Is used as a thickener in salad dressings and sauces, as an agent in ice cream that prevents ice crystals from forming, and as a fat substitute.
In pastry fillings, it prevents “weeping” (syneresis) of the water in the filling, keeping the pastry crust crisp. It has a very high viscosity (thickness) even when very little is used. Locust Bean Gum is extracted from the endosperm of the seeds of the carob tree Ceretonia siliqua, which grows in Mediterranean countries.
|Ice Cream||Ice crystal and Viscosity control. Fat mimetic.|
|Cream cheese||Speeds up coagulation, Improved moisture binding and texture.|
|Baked goods||Improved yield and extension of shelf life.|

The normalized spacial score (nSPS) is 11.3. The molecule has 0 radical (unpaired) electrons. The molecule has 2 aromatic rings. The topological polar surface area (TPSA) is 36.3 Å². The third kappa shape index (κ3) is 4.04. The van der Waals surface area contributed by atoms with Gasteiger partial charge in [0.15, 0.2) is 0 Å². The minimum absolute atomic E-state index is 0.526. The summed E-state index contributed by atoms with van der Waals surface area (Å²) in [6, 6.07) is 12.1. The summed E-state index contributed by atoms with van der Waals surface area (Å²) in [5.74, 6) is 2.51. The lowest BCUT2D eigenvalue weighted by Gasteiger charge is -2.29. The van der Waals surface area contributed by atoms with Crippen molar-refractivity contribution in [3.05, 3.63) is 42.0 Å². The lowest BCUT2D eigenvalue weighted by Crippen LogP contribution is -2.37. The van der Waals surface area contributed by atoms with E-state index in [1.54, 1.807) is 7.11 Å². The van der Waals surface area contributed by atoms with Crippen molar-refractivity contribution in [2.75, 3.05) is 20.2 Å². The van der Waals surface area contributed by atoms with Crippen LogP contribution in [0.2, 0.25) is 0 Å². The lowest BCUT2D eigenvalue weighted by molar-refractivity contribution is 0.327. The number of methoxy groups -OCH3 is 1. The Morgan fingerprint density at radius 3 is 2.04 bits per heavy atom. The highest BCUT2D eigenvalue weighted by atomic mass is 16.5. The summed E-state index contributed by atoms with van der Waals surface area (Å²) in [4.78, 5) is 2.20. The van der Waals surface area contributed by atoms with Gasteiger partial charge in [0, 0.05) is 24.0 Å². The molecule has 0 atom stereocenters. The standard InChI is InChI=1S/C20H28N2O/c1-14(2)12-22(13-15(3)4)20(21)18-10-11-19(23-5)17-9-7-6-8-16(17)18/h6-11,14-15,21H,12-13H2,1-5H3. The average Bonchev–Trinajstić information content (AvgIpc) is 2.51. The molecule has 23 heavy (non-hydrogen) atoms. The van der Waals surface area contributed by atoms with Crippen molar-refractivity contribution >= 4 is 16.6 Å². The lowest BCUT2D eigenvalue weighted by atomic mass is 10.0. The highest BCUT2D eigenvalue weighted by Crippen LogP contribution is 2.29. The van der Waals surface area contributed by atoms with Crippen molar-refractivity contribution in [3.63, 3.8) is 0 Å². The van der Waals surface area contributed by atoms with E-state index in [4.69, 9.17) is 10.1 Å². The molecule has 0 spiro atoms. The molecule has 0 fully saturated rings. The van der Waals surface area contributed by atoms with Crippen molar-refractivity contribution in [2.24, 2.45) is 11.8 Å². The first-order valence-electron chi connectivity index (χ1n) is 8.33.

|Pastry fillings||Viscosity and syneresis control.|
|Soups, sauces and marinades||Viscosity control.|
|Meringues||Stabilisation and syneresis prevention.|
Locust bean Gum (LBG) (E410) is a polysaccharide (a long chain made of sugars) comprised of galactose and mannose units.
Some other familiar polysaccharides are starch and cellulose, which are made of long chains of the sugar glucose.
Dispersions of Locust Bean Gum are relatively stable to acid and electrolytes, however they are unstable to retorting and freezing. The addition of 10-20% sugar gives much better stability during retorting. Similarly, the addition of 10-20% sugar alters the appearance of the frozen and thawed material from a spongy gel to a long, semi-gelled material with no syneresis.
Although under normal circumstances, Locust Bean Gum does not gel by itself, it imparts elacticity to agar and Kappa carrageenan gels and will form a gel when mixed with Xanthan gum.